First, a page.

CIA records show that, using a plan drawn up by Jessen and Mitchell, Abu Zubaydah's interrogators would waterboard him an almost unimaginable 83 times in the course of a single month; that is, they would strap him to a wooden board, place a cloth over his entire face, and gradually pour water through the cloth until he began to drown. At one point during this endlessly repeated ordeal, the Senate committee reported that Zubaydah became "completely unresponsive, with bubbles rising through his open, full mouth."
Each of those 83 uses of what was called "the watering cycle" consisted of four steps:
"1) demands for information interspersed with the application of the water just short of blocking his airway 2) escalation of the amount of water applied until it blocked his airway and he started to have involuntary spasms 3) raising the water-board to clear subject's airway 4) lowering of the water-board and return to demands for information."
The CIA videotaped Zubaydah undergoing each of these "cycles," only to destroy those tapes in 2005 when news of their existence surfaced and the embarrassment (and possible future culpability) of the Agency seemed increasingly to be at stake. CIA Director Michael Hayden would later assure CNN that the tapes had been destroyed only because "they no longer had 'intelligence value' and they posed a security risk." Whose "security" was at risk if the tapes became public? Most likely, that of the Agency's operatives and contractors who were breaking multiple national and international laws against torture, along with the high CIA and Bush administration officials who had directly approved their actions.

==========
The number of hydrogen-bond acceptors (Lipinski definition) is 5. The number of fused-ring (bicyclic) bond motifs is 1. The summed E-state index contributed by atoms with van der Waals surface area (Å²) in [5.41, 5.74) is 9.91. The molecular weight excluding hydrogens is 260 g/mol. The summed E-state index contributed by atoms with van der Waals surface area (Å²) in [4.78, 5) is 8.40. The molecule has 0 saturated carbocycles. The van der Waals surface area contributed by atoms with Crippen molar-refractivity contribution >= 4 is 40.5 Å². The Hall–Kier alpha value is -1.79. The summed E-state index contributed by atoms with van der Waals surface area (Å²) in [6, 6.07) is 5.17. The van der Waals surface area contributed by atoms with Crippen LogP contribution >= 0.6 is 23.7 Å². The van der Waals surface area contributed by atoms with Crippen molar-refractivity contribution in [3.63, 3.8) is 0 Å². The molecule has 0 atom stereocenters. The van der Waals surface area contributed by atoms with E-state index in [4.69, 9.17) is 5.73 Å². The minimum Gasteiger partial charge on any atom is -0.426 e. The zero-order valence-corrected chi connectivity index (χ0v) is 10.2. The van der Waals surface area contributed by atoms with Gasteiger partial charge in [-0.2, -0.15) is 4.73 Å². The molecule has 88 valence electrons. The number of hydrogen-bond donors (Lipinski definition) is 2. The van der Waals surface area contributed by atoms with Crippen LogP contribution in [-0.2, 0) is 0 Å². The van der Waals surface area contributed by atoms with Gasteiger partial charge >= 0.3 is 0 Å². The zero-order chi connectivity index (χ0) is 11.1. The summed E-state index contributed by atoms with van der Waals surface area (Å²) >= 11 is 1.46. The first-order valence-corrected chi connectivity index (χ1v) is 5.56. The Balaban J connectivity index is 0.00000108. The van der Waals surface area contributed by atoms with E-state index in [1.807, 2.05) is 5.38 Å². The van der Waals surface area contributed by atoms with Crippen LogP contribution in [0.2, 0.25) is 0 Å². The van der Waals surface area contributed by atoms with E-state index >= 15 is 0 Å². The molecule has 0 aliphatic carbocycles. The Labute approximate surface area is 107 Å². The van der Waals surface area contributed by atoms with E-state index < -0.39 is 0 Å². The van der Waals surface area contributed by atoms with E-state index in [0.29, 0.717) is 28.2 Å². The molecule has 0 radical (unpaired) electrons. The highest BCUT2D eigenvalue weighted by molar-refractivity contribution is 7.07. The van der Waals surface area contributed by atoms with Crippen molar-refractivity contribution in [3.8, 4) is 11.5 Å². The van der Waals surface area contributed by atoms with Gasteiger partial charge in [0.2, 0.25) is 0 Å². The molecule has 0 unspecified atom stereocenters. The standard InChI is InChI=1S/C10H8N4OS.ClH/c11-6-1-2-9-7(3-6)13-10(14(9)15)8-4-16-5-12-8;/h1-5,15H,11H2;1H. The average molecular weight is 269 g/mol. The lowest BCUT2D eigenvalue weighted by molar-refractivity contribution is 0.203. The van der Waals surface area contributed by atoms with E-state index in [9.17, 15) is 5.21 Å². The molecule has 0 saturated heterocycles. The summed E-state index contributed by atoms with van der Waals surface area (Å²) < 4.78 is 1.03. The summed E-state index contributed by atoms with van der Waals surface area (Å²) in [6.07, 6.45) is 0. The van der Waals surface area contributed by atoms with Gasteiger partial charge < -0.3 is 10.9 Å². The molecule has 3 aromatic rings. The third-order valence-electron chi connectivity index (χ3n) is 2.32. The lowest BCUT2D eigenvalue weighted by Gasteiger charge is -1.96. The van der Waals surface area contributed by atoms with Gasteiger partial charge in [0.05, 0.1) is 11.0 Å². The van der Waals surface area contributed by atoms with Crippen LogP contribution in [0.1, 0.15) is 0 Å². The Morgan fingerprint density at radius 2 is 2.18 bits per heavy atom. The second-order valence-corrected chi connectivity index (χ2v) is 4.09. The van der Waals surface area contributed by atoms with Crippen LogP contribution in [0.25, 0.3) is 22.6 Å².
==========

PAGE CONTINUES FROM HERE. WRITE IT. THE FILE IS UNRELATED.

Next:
In addition to the waterboarding, the Senate torture report indicates that Zubaydah endured excruciating stress positions (which cause terrible pain without leaving a mark); sleep deprivation (for up to 180 hours, which generally induces hallucinations or psychosis); unrelenting exposure to loud noises (another psychosis-inducer); "walling" (the Agency's term for repeatedly slamming the shoulder blades into a "flexible, false wall," though Zubaydah told the International Committee of the Red Cross that when this was first done to him, "he was slammed directly against a hard concrete wall"); and confinement for hours in a box so cramped that he could not stand up inside it. All of these methods of torture had been given explicit approval in a memo written to the CIA's head lawyer, John Rizzo, by Jay Bybee, who was then serving in the Justice Department's Office of Legal Counsel. In that memo Bybee approved the use of 10 different "techniques" on Zubaydah.
It seems likely that, while the CIA was torturing Zubaydah at Jessen's and Mitchell's direction for whatever information he might have, it was also using him to test the "effectiveness" of waterboarding as a torture technique. If so, the agency and its contractors violated not only international law, but the U.S. War Crimes Act, which expressly forbids experimenting on prisoners.
What might lead us to think that Zubaydah's treatment was, in part, an experiment? In a May 30, 2005, memo sent to Rizzo, Steven Bradbury, head of the Justice Department's Office of Legal Counsel, discussed the CIA's record keeping. There was, Bradbury commented, method to the CIA's brutality. "Careful records are kept of each interrogation," he wrote. This procedure, he continued, "allows for ongoing evaluation of the efficacy of each technique and its potential for any unintended or inappropriate results." In other words, with the support of the Bush Justice Department, the CIA was keeping careful records of an experimental procedure designed to evaluate how well waterboarding worked.
This was Abu Zubaydah's impression as well. "I was told during this period that I was one of the first to receive these interrogation techniques," Zubaydah would later tell the International Committee of the Red Cross, "so no rules applied. It felt like they were experimenting and trying out techniques to be used later on other people."